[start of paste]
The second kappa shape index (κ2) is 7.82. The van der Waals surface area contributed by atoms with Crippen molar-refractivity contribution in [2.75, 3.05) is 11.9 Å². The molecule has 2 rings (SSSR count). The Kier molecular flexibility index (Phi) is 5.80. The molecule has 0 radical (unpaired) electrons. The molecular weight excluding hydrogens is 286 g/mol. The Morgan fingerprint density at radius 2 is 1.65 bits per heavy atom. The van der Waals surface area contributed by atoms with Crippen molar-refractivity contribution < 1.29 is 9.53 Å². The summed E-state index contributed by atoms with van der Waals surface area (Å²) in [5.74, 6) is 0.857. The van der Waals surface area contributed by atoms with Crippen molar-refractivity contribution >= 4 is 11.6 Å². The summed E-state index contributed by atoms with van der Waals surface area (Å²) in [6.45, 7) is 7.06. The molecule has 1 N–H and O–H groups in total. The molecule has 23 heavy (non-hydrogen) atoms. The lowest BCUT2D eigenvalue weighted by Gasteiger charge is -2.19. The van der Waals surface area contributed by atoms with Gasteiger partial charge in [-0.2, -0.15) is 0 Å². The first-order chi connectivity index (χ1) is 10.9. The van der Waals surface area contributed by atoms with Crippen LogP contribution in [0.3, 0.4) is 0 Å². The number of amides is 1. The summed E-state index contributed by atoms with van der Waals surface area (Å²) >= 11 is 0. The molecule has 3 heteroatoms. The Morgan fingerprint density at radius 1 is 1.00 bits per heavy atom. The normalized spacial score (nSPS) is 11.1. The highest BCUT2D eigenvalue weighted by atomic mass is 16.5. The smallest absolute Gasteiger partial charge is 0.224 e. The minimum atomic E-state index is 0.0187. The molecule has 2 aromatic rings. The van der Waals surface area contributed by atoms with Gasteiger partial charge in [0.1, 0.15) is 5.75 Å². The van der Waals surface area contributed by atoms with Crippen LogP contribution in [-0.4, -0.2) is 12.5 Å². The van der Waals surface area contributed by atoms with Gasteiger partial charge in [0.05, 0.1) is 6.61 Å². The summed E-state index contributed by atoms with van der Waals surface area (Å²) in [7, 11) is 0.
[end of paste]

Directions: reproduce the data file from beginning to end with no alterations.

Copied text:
The second kappa shape index (κ2) is 7.82. The van der Waals surface area contributed by atoms with Crippen molar-refractivity contribution in [2.75, 3.05) is 11.9 Å². The molecule has 2 rings (SSSR count). The Kier molecular flexibility index (Phi) is 5.80. The molecule has 0 radical (unpaired) electrons. The molecular weight excluding hydrogens is 286 g/mol. The Morgan fingerprint density at radius 2 is 1.65 bits per heavy atom. The van der Waals surface area contributed by atoms with Crippen molar-refractivity contribution < 1.29 is 9.53 Å². The summed E-state index contributed by atoms with van der Waals surface area (Å²) in [5.74, 6) is 0.857. The van der Waals surface area contributed by atoms with Crippen molar-refractivity contribution >= 4 is 11.6 Å². The summed E-state index contributed by atoms with van der Waals surface area (Å²) in [6.45, 7) is 7.06. The molecule has 1 N–H and O–H groups in total. The molecule has 23 heavy (non-hydrogen) atoms. The lowest BCUT2D eigenvalue weighted by Gasteiger charge is -2.19. The van der Waals surface area contributed by atoms with Gasteiger partial charge in [-0.2, -0.15) is 0 Å². The first-order chi connectivity index (χ1) is 10.9. The van der Waals surface area contributed by atoms with Crippen LogP contribution in [0.3, 0.4) is 0 Å². The number of amides is 1. The summed E-state index contributed by atoms with van der Waals surface area (Å²) >= 11 is 0. The molecule has 3 heteroatoms. The Morgan fingerprint density at radius 1 is 1.00 bits per heavy atom. The normalized spacial score (nSPS) is 11.1. The highest BCUT2D eigenvalue weighted by atomic mass is 16.5. The smallest absolute Gasteiger partial charge is 0.224 e. The minimum atomic E-state index is 0.0187. The molecule has 2 aromatic rings. The van der Waals surface area contributed by atoms with Gasteiger partial charge in [0.1, 0.15) is 5.75 Å². The van der Waals surface area contributed by atoms with Crippen LogP contribution in [-0.4, -0.2) is 12.5 Å². The van der Waals surface area contributed by atoms with Gasteiger partial charge in [0.05, 0.1) is 6.61 Å². The summed E-state index contributed by atoms with van der Waals surface area (Å²) in [7, 11) is 0.